My memories are like dreams, the best possible kind. I remember rolling down the hill in her backyard, and spending lazy summer days lounging in front of the lake together. My memories are full of poker chips and goldfish (for when the poker chips were unavailable).
I remember the shriek she would make when someone would unexpectedly beat her in five card draw, the way she’d stand with a hand on her hip while she bossed my dad around, and most especially the way that her smile lit up her entire face and left her eyes twinkling.
She was a lovely combination of beer lover and Emily Post. Her manners were impeccable and she was capable of carrying a conversation with anyone, all while keeping the topic off herself. These conversations usually occurred while she sipped a cold one in a tall glass.
She carried herself with a quiet strength and grace; the kind of strength that you can only acquire from getting through difficult times.
She went by the name “G” or “G Dizz” short for “G-Dizzle”; a gansta name we appointed her with in my younger years, that stuck all the way until now. She never let her classiness get in the way of embracing the name.
She called me “L”, which is I guess, her attempt at a gansta name. On her voicemails (which I have saved so I don’t forget her voice), she calls me “sweetie pie” and ends her messages with “Love ya”. At the end of phone conversations, she would follow the “love ya” with kiss noises before she hung up the phone.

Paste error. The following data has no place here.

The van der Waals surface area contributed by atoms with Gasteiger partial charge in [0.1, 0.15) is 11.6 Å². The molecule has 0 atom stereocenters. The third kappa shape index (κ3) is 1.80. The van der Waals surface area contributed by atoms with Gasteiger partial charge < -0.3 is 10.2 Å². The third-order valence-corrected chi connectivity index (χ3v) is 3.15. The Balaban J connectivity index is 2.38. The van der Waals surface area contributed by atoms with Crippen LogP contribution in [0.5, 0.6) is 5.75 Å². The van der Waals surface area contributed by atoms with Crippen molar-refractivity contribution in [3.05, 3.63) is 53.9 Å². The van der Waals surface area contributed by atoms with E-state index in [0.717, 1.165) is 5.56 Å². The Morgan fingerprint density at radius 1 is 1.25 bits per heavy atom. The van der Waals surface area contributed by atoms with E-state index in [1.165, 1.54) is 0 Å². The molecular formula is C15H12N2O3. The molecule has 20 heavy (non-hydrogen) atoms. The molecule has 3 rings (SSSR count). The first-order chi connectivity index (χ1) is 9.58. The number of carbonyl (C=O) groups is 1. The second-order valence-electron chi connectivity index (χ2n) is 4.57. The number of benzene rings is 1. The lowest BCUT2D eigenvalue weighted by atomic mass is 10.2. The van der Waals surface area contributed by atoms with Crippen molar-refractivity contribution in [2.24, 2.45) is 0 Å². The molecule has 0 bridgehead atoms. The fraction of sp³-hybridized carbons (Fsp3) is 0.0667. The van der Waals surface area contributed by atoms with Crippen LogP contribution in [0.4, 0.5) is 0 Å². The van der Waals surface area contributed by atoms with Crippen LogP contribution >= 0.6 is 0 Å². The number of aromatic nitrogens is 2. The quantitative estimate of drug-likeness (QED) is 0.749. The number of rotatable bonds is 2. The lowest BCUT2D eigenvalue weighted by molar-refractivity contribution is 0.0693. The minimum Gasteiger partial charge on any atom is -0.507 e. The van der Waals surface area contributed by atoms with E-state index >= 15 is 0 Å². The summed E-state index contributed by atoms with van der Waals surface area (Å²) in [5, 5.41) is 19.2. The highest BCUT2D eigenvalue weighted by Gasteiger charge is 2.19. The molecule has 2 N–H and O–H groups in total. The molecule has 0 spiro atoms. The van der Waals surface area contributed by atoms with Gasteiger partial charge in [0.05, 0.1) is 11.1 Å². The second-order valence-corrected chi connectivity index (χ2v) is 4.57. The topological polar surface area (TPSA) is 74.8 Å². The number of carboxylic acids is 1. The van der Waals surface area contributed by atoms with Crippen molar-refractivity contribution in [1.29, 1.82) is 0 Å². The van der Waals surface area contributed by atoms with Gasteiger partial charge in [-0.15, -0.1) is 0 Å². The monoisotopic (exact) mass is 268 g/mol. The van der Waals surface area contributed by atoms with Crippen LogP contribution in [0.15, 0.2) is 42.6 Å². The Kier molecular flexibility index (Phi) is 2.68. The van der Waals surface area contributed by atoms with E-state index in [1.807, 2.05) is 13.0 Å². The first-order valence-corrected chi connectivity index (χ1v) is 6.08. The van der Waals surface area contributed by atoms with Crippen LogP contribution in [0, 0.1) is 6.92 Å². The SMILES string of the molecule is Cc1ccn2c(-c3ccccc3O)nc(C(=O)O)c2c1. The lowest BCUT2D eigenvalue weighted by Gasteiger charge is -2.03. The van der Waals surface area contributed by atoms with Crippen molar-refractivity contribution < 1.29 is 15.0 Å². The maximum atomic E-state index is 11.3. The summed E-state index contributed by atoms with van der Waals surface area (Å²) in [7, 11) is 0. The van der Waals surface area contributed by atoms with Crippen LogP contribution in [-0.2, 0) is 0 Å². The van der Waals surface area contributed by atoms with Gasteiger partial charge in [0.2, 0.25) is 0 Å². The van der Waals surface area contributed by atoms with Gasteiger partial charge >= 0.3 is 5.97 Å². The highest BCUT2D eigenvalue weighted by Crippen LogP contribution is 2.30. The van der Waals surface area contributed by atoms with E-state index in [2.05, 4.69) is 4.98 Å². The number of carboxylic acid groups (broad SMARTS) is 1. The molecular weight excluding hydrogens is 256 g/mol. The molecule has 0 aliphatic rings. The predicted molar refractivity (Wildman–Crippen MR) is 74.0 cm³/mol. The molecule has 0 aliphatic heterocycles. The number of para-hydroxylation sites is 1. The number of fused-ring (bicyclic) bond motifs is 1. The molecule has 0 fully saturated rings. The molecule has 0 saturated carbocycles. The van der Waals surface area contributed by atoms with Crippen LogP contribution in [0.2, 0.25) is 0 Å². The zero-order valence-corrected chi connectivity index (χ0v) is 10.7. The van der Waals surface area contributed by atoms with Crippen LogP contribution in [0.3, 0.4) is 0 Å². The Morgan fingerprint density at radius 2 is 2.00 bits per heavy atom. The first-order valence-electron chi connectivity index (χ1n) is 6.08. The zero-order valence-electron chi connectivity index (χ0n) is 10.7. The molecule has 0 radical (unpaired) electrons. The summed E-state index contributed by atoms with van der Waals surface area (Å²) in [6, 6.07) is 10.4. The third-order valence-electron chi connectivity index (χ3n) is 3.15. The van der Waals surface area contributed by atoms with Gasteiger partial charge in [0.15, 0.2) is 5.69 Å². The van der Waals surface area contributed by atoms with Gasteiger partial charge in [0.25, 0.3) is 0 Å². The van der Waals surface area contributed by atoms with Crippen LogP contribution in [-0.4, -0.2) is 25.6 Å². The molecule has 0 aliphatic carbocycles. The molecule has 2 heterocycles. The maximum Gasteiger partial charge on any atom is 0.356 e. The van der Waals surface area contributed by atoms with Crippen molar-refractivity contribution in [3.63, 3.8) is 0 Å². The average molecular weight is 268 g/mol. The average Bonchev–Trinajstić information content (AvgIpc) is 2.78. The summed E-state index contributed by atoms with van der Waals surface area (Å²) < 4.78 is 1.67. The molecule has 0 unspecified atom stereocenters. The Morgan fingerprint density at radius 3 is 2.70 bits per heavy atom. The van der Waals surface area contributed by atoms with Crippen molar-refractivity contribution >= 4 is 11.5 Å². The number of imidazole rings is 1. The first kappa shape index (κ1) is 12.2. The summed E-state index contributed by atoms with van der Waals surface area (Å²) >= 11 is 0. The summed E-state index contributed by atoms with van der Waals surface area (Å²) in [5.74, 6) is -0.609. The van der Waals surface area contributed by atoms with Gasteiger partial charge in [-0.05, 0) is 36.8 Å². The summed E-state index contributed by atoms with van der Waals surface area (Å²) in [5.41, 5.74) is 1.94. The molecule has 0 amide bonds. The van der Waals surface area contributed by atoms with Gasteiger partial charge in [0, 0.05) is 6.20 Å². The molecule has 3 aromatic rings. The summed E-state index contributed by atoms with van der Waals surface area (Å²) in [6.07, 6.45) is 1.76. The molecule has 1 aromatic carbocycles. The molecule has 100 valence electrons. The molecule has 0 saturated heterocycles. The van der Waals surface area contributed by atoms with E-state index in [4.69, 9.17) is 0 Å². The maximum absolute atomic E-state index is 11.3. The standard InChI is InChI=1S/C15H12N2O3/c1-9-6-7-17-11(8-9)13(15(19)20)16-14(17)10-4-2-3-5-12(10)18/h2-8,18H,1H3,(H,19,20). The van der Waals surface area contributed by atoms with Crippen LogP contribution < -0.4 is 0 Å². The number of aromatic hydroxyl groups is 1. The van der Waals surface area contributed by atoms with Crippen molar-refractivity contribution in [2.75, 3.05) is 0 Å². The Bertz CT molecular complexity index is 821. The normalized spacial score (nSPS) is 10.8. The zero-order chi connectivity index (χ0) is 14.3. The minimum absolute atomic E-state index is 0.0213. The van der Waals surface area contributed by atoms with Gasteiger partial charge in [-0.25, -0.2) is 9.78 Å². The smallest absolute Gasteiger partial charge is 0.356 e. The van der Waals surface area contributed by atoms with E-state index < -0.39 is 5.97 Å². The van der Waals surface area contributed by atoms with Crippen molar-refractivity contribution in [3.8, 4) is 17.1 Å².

We said goodbye to my Grandma this past week. Because of the pandemic, it was not in any form a normal goodbye. I didn’t get to hold her hand, or whisper in her ear how much I loved her. I didn’t get to sit by her side and soak in her presence for one last time.
No, this goodbye was different. Lucid to her last day, she kindly used her final energy to take FaceTime calls from those who needed to say goodbye.
Graceful as always, she apologized for her slurring thanks to a recent stroke and informed me that she was wearing the bathrobe I had given her for her birthday five years ago.
The call was quick; less than five minutes. I didn’t want to impede on her napping and thankfully we had spent plenty of time in prior weeks chatting over the phone so that when this goodbye came, it would be okay to keep it short.
A day or two after squeezing in all of her goodbyes, she died quietly, surrounded by family.
She is and was and will always be in my memory, beautiful.
Sending love to all,